Bad Boy Nietzsche
24, 25 Mei/Mai/May 20:30
26 Mei/Mai/May 19:00
27 Mei/Mai/May 18:00
Europese première/Première européenne/European première
Philosopher Friedrich Nietzsche died exactly one hundred years ago. During the last ten years of his life, his brilliant mind deteriorated into madness. In January 2000, one of the leading lights of avant-garde theatre in New York, Richard Foreman, wrote and directed Bad Boy Nietzsche, his pigheaded, terrific and ‘absurd' homage to the writer of Zarathustra. In it, shipwrecks, fallen angels, giant dolls, trivial discussion and profound considerations rub against one another. Fascinated by this irrational zone that escapes understanding, and by the presence of the insanity that smoulders in the rational mind of each of us, Richard Foreman likes to dynamite nonsense into sense. He calls his turbulent theatre Ontological-Hysteric Theater.
Tekst, regie, compositie, scenografie/Texte, mise en scène, composition, scénographie/Text, direction, composition, scenography: Richard Foreman
Met/Avec/With: Gary Wilmes (Friedrich Nietzsche), Kevin Hurley (The cruel man), Sarah Louise Lilley (The Child), Juliana Francis(The Beautiful Woman), Brian Bickerstaff, Marc Lesser, David Lloyd Rabig, Josh Stark(The Aggressive Servants)
Producer/Producteur: Diane White
Produktieleider/Directeur de production/Production Manager: Owen Hughes
Tourneeleider/Directeur de compagnie/Company Manager: Beverly Lewis
Technisch directeur/Directeur technique/Technical director: Michael Casselli
Inspiciënt/Régisseur général/Stage manager: Judson Kniffen
Hoofd belichting/Chef éclairagiste/Lighting supervisor: Gwen Beetle
Klankingenieur/Ingénieur de son/Sound engineer: Neil Benezra
Assistant technisch directeur/Assistant directeur technique/Assistant technical director: Prudence Wehnert
Klankregie/Régie son/Sound operator: Brian PJ Cronin
Kostuums/Costumes construction: Sarah Beadle
Rekwisieten/Accessoires/Props construction: Stephanie Nelson
Origineel Decor/Décor original/Original set construction: Billy Burns
Productie/Production: Ontological-Hysteric Theater (New York)
Presentatie/Présentation/Presentation: Gemeenschapscentrum De Kriekelaar, KunstenFESTIVALdesArts
De voorstellingen van Ontological-Hysteric Theater, Inc. werden mogelijk gemaakt deels door de steun van/La participation du Ontological-Hysteric Theater, Inc. a été rendue possible entre autres grâce au soutien de/Participation of Ontological-Hysteric Theater, Inc. has been made possible in part through support from:
The Fund for U.S. Artists at International Festivals and Exhibitions, a public/private partnership of the National Endowment for the Arts, the Department of State, The Rockefeller Foundation, and The Pew Charitable Trusts,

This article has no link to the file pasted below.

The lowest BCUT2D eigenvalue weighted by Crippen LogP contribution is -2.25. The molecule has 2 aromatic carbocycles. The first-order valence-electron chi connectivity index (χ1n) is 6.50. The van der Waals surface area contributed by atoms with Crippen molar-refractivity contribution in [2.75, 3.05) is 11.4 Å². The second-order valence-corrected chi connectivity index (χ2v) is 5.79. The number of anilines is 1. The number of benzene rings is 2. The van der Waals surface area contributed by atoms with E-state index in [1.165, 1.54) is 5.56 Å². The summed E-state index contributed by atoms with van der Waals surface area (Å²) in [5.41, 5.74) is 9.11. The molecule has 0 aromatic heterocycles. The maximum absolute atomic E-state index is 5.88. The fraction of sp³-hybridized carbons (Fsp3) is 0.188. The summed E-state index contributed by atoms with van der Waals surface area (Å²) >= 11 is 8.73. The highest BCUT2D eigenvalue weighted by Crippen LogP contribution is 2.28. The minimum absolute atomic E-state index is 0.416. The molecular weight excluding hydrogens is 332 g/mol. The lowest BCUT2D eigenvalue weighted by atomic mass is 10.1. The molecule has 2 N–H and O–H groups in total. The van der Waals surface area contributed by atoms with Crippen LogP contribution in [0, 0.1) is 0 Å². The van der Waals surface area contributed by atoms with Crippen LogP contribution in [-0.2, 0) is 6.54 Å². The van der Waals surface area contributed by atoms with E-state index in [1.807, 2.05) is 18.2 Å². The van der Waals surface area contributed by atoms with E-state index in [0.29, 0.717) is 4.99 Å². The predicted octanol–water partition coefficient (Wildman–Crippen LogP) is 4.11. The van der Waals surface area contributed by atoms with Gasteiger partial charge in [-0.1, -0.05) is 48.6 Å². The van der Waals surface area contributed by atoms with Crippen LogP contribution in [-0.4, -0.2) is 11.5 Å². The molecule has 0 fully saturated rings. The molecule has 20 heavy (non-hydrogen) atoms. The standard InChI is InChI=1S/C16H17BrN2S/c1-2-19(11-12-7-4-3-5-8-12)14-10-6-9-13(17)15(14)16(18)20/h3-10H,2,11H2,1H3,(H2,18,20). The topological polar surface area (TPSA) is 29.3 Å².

Met de administratieve steun van/Avec le soutien administratif de/With administrative support from: Arts International
‘Hysteria’ – a set of psychological, neurological and functional disorders generally attributed to simulation. Symptoms take on the appearance of organic dysfunctions.
‘Ontology’ – the branch of metaphysics dealing with the nature of being, independent of its particular determinations.
To give one’s theatre the name Ontological-Hysteric Theater in the United States in 1968 meant compartmentalising the stage like an echo chamber containing a stream of impulses hurtling outwards, rebounding off the walls to return to the centre, transformed. Hysteric is the dynamic of the tension between the impulse and the barriers it has crashed into. It is ontological because this twirling spinning top driven by acting is the human brain breaking down and becoming schizophrenic. “Only one thing interests me, and that one thing is the force behind my entire work. It is hard to define. It is a question of the impenetrable nature of the world. The nature of it is so dense and so rich that it is impossible to take one word out without reducing it to a lie. Our whole life bows before the restricting objectives of individual success. This volontarist effort suppresses the urges that might destroy the course of our normative reason. In the twentieth century, art is only of interest if it enables us to reconnect with the repressed element that exists in all of us. My plays are theatrical paradise because they project the joy of a world where nothing can or has to explain itself, a world in which communication does not exist. They seek to liberate stifled complexes/complexities and prove that we can enjoy savouring their energy. It’s an inexhaustible subject!”